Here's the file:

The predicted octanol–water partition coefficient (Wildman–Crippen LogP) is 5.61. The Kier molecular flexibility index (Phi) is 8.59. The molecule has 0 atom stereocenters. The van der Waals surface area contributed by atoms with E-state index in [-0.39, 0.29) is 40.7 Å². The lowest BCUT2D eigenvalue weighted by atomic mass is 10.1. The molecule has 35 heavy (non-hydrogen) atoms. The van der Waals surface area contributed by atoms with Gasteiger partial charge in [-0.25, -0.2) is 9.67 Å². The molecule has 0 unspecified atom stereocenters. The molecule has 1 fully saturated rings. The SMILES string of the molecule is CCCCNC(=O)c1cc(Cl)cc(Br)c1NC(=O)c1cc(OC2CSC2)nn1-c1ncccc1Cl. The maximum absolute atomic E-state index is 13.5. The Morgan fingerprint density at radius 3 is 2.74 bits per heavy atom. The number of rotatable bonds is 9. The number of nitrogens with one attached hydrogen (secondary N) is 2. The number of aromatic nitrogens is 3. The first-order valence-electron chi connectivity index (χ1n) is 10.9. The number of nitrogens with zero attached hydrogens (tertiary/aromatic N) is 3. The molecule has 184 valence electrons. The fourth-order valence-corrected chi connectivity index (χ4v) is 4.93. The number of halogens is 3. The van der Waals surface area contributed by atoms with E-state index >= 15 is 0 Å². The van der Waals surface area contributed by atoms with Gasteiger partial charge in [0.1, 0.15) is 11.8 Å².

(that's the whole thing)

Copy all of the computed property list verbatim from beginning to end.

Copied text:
The predicted octanol–water partition coefficient (Wildman–Crippen LogP) is 5.61. The Kier molecular flexibility index (Phi) is 8.59. The molecule has 0 atom stereocenters. The van der Waals surface area contributed by atoms with E-state index in [-0.39, 0.29) is 40.7 Å². The lowest BCUT2D eigenvalue weighted by atomic mass is 10.1. The molecule has 35 heavy (non-hydrogen) atoms. The van der Waals surface area contributed by atoms with Gasteiger partial charge in [-0.25, -0.2) is 9.67 Å². The molecule has 0 unspecified atom stereocenters. The molecule has 1 fully saturated rings. The SMILES string of the molecule is CCCCNC(=O)c1cc(Cl)cc(Br)c1NC(=O)c1cc(OC2CSC2)nn1-c1ncccc1Cl. The maximum absolute atomic E-state index is 13.5. The Morgan fingerprint density at radius 3 is 2.74 bits per heavy atom. The number of rotatable bonds is 9. The number of nitrogens with one attached hydrogen (secondary N) is 2. The number of aromatic nitrogens is 3. The first-order valence-electron chi connectivity index (χ1n) is 10.9. The number of nitrogens with zero attached hydrogens (tertiary/aromatic N) is 3. The molecule has 184 valence electrons. The fourth-order valence-corrected chi connectivity index (χ4v) is 4.93. The number of halogens is 3. The van der Waals surface area contributed by atoms with E-state index >= 15 is 0 Å². The van der Waals surface area contributed by atoms with Gasteiger partial charge in [0.1, 0.15) is 11.8 Å².